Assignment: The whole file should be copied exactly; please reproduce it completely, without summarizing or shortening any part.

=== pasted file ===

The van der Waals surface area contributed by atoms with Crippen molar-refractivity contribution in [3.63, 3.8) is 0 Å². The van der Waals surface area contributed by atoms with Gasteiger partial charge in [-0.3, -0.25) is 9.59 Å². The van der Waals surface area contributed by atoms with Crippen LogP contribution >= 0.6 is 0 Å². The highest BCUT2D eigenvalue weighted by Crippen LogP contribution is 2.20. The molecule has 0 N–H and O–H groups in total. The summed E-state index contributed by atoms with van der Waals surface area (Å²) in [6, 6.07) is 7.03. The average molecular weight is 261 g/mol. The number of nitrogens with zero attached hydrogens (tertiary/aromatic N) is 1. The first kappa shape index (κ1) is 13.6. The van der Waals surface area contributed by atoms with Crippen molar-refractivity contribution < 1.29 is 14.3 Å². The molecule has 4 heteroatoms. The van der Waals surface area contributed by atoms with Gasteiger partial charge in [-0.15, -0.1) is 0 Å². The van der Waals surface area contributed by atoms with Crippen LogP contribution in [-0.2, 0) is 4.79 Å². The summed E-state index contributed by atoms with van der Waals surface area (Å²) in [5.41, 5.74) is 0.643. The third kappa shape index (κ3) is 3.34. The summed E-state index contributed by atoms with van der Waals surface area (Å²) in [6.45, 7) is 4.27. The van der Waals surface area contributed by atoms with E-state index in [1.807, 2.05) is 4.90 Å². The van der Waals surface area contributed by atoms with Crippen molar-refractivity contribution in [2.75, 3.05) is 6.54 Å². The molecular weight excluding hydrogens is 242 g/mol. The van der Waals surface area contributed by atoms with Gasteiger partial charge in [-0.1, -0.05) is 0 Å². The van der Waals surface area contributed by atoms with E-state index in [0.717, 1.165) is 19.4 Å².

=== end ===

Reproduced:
The van der Waals surface area contributed by atoms with Crippen molar-refractivity contribution in [3.63, 3.8) is 0 Å². The van der Waals surface area contributed by atoms with Gasteiger partial charge in [-0.3, -0.25) is 9.59 Å². The van der Waals surface area contributed by atoms with Crippen LogP contribution >= 0.6 is 0 Å². The highest BCUT2D eigenvalue weighted by Crippen LogP contribution is 2.20. The molecule has 0 N–H and O–H groups in total. The summed E-state index contributed by atoms with van der Waals surface area (Å²) in [6, 6.07) is 7.03. The average molecular weight is 261 g/mol. The number of nitrogens with zero attached hydrogens (tertiary/aromatic N) is 1. The first kappa shape index (κ1) is 13.6. The van der Waals surface area contributed by atoms with Crippen molar-refractivity contribution < 1.29 is 14.3 Å². The molecule has 4 heteroatoms. The van der Waals surface area contributed by atoms with Gasteiger partial charge in [-0.15, -0.1) is 0 Å². The van der Waals surface area contributed by atoms with Crippen LogP contribution in [-0.2, 0) is 4.79 Å². The summed E-state index contributed by atoms with van der Waals surface area (Å²) in [5.41, 5.74) is 0.643. The third kappa shape index (κ3) is 3.34. The summed E-state index contributed by atoms with van der Waals surface area (Å²) in [6.45, 7) is 4.27. The van der Waals surface area contributed by atoms with E-state index in [1.807, 2.05) is 4.90 Å². The van der Waals surface area contributed by atoms with Crippen molar-refractivity contribution in [2.75, 3.05) is 6.54 Å². The molecular weight excluding hydrogens is 242 g/mol. The van der Waals surface area contributed by atoms with Gasteiger partial charge in [-0.1, -0.05) is 0 Å². The van der Waals surface area contributed by atoms with E-state index in [0.717, 1.165) is 19.4 Å².